To me the food was an escape from failure but I recently realised that I created my own failure. If deep inside yourself you feel you are unworthy and will fail, you will fail. When I returned to WorldTour level [in 2017] I subconsciously felt I wasn’t deserving of this opportunity and I created my own failing.
My biggest results came when there was no pressure: the world U23 time trial title in 2004, the leader’s jersey in the Vuelta a España in 2006, the Criterium du Dauphiné in 2010. Nobody expected it so there was no pressure. After that it went downhill. I got a top ten in the Tour de France of 2012 but crashed eight times in those three weeks. I had the shape to be fourth, but was ninth. Subconsciously I made sure that my thought of just not deserving success became a reality. It’s a self-fulfilling prophecy.
I don’t think I ever reached my full potential and that’s down to the fact the mental side never balanced the physical side. I know a rider who did really badly in the first week of a Grand Tour this year. We started talking every night. In week two he was much better and in week three the manager asked what happened. He had improved so much it got noticed. He performed three times worth his salary – but only after someone listened to his story.
When a rider gets told on day one of the Tour de France that his wife is leaving him, do you think he will do a great race? Of course not – but in cycling there is no room for mental issues.
The question is ‘how are you?’ and the answer is either fine, great, injured or tired. Never will a rider say that he or she is mentally unwell. Pro cycling teams or pro sports in general are not safehouses. The riders are your rivals, not your friends, and the team management decides your fate. When a rider opens up, he is deemed unreliable as part of the team. There is room in cycling for a sore knee or a tired body, but there is no room for a tired mind.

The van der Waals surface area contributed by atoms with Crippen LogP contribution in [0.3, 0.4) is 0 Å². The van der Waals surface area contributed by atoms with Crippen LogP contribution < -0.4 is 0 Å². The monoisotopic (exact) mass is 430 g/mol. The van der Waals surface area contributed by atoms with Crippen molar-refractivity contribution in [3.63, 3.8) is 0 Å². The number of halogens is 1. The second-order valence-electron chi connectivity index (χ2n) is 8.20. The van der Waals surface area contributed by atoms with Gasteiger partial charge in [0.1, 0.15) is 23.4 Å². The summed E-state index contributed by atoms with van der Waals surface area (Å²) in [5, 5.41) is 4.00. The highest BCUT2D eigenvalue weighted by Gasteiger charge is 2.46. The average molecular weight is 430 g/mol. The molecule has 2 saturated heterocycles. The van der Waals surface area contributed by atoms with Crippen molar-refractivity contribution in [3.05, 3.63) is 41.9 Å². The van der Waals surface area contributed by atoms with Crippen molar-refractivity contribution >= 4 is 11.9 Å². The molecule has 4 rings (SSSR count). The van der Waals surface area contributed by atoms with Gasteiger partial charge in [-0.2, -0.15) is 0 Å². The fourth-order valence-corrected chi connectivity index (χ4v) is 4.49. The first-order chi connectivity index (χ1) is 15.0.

If a rider is not performing, he or she is out of the team and no longer the team’s problem. It’s a scorched earth tactic. Riders are commodities.
I have an example. A few years ago, a team doctor asked me how I felt. I was not ready to tell him about the bulimia I had since my U23 years. I lied. On my first day on the team, I lied. I became an expert in hiding. I had a complete lab at home to measure all the values a team could ever want. I trained alone, always. I didn’t want anyone to find out my secret. I had no friends. Only my wife knew and she couldn’t help me either.
It’s like this with every addiction. If the addict doesn’t want to accept help, it’s like a concrete wall: impenetrable. Deep down I didn’t want to be fixed because this life was all I ever knew.
The thing is that I never ever had weight issues. I am skinny by nature but controlling food became equivalent to controlling my life. Right up until the moment I was on a pathway to dying from bulimia.
During the COVID-19 lockdown there was so much insecurity and I dealt with it by riding 35 hours a week on my own. I hit insane values that made me competitive with the top riders at the Slovenian national championships at the end of June. On the day itself, I hit 0.5 watts per kilo less than I had a few days before in training. That opened my eyes finally, and I sought help.